As California Voters Sour on Cash Reparations, State Dems Push Subsidized Property Taxes and Expedited Business Licenses Instead

Experts say the proposals may be unconstitutional

California state senator Steven Bradford (R) (Arturo Holmes/Getty Images)
April 25, 2024

California Democrats are finding ways to make reparations to black descendants of slaves that don’t include direct cash payments, as voters overwhelmingly reject the idea of money handouts. Instead, they are moving ahead with ideas like subsidized property taxes and expedited business licenses—which experts say may violate constitutional guarantees of equal treatment.

California’s emerging reparations package includes two contentious proposals that would single out reparations-eligible black Californians for special treatment: one would order all the state’s professional licensing bodies to expedite their applications, while another would subsidize their property taxes by up to $4,000. The package would create the "California American Freedman Affairs Agency"—a permanent state bureaucracy—to decide which Californians should receive reparations benefits and to make sure they are doled out. It would be funded through a separate proposal to siphon off budget reserves specifically for reparations.

These bills, which lawmakers have been quietly pushing after California’s headline-nabbing reparations task force last June issued a 1,100 page report full of costly policy demands, have easily cleared committee vetting without substantive debate and appear to have the support to pass the legislature’s approval. They are far more modest than many of the reparations panel’s recommendations such as cash payments, which the majority of Californians oppose and which Newsom and black leaders have refused to endorse.

Even so, critics say giving black residents preference for work licenses and helping them with property taxes could open up the state to constitutional challenges, since these policies may violate guarantees of equal treatment of citizens regardless of race, as well as last year’s landmark U.S. Supreme Court ban on affirmative action.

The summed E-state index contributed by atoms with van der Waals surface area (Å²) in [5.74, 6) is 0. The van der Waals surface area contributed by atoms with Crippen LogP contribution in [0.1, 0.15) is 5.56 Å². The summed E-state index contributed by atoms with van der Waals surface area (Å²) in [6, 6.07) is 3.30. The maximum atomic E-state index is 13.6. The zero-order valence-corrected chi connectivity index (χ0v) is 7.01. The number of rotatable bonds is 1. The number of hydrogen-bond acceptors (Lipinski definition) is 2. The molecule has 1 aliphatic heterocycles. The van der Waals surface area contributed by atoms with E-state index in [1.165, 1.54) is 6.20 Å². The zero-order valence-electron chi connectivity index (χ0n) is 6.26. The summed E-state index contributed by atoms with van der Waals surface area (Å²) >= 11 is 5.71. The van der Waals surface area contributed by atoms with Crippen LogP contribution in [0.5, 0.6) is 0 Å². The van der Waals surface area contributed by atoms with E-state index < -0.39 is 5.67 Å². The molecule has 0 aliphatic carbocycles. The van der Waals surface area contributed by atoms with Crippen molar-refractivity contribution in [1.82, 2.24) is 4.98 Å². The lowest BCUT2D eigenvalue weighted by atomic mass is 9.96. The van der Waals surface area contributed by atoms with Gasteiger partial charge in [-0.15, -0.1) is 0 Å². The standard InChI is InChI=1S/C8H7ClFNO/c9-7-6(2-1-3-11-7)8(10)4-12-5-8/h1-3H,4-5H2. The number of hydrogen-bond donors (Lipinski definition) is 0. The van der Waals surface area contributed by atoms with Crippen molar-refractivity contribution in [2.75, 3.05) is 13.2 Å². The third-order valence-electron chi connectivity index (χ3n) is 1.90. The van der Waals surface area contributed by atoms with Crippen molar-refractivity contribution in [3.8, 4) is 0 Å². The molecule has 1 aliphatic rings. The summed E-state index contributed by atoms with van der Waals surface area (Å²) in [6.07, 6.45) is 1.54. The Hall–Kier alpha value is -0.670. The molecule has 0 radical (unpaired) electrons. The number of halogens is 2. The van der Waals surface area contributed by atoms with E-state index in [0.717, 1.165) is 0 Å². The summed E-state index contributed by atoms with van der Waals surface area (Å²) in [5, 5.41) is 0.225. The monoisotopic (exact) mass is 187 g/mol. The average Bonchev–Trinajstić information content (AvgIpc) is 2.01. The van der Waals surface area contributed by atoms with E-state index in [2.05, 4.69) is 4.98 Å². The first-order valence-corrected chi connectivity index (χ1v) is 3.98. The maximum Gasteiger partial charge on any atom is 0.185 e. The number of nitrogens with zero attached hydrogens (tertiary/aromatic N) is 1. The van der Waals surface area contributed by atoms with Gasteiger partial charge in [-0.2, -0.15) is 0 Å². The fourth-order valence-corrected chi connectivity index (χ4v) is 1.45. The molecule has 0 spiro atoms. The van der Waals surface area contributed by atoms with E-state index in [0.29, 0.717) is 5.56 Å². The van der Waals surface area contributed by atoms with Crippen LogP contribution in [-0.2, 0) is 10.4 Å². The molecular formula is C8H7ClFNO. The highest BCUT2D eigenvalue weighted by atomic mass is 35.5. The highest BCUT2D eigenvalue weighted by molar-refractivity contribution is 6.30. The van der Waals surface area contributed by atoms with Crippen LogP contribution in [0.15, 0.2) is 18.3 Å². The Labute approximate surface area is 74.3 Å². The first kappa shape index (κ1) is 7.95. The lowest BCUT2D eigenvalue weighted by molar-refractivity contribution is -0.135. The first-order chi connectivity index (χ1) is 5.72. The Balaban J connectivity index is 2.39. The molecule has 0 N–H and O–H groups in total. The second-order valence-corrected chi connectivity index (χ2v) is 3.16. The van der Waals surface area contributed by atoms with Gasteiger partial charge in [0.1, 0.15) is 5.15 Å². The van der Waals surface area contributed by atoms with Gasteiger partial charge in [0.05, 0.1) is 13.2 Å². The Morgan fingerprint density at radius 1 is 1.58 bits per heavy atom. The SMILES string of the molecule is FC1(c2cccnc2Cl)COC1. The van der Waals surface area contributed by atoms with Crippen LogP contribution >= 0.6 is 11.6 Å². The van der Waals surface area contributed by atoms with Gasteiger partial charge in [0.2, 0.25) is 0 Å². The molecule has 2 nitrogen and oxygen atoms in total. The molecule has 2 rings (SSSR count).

Andrew Quinio, an attorney with the public interest law firm Pacific Legal Foundation, told lawmakers Tuesday that the occupational licensing bill could hurt all Californians who have to apply for these permits to work. Some two million people in the Golden State, or one in six workers, have to be licensed to do their jobs—from contractors to landscapers, hairdressers, teachers, and realtors.

"By passing [this bill], you will be telling these hard-working Californians that their spot in line in order to get a license is dependent on their race," Quinio said. "That is plainly unconstitutional."

Lee Ohanian, UCLA economics professor and senior fellow at Stanford’s Hoover Institution, said the measure "would seem to run afoul" of civil rights law and the 14th Amendment’s equal protection clause. A spokesman for the bill’s author did not respond to a request for comment.

Quinio noted that the property tax measure, authored by former reparations task force member and state senator Steven Bradford, raises similar constitutional questions—a claim Bradford’s office shrugged off. The lawmaker’s spokesman said the legislation has precedent in a longtime state program that refunded some property tax for elderly, disabled, and blind Californians.

Yet Quinio said the policies can’t be correlated.

"Being African American is not a disability, so they aren’t on the same level," he said. "When you have an immutable characteristic like race being equated with getting tax subsidies, you’ll be running into constitutional issues that would absolutely be subject to strict scrutinies."

Around California, cities and counties have already been fighting challenges to various race-based benefit programs. Californians for Equal Rights last year filed suit against four "universal basic income" programs in San Francisco that target certain racial groups. The Pacific Legal Foundation has taken up a separate case against San Diego for offering tens of thousands of taxpayer dollars for first-time homeowners who are "black, indigenous, or people of color."